#57: We call upon federal, provincial, territorial, and municipal governments to provide education to public servants on the history of Aboriginal peoples, including the history and legacy of residential schools, the United Nations Declaration on the Rights of Indigenous Peoples, Treaties and Aboriginal rights, Indigenous law, and Aboriginal–Crown relations. This will require skills- based training in intercultural competency, conflict resolution, human rights, and anti-racism.
#75: We call upon the federal government to work with provincial, territorial, and municipal governments, churches, Aboriginal communities, former residential school students, and current landowners to develop and implement strategies and procedures for the ongoing identification, documentation, maintenance, commemoration, and protection of residential school cemeteries or other sites at which residential school children were buried. This is to include the provision of appropriate memorial ceremonies and commemorative markers to honour the deceased children.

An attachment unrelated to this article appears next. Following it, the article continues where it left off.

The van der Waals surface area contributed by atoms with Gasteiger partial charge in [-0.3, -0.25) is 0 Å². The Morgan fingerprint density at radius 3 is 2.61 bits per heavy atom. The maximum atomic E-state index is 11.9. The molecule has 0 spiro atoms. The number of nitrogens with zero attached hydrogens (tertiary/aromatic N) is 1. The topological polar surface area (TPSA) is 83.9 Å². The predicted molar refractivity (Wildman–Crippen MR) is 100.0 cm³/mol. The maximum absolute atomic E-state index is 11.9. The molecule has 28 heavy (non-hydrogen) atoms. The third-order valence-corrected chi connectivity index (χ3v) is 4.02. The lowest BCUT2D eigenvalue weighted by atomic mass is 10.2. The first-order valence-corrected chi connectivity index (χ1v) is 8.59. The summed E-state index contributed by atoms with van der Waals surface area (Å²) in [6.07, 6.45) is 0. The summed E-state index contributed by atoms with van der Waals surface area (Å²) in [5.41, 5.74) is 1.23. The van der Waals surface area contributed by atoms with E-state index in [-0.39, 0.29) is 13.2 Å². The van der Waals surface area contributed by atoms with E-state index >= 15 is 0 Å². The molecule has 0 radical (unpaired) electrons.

#77: We call upon provincial, territorial, municipal, and community archives to work collaboratively with the National Centre for Truth and Reconciliation to identify and collect copies of all records relevant to the history and legacy of the residential school system, and to provide these to the National Centre for Truth and Reconciliation.
The Union of BC Municipalities (UBCM) initiated dialogue on the TRC Call to Action last September at their annual convention inviting the Commissioner of the TRC, Dr. Marie Wilson to address the assembly. Wilson’s presentation focused on the 16 Calls to Action related to municipal and/or all order of government. She challenged local governments to do their part in advancing the process of reconciliation.
By December the Federation of Canadian Municipalities (FCM) issued a statement saying that, “the FCM is committed to supporting municipalities in their efforts to forge these renewed relationships based on mutual understanding and respect.” The mayors of Canada’s big cities reaffirmed their commitment to work together with Aboriginal leaders to deliver real change in the same statement.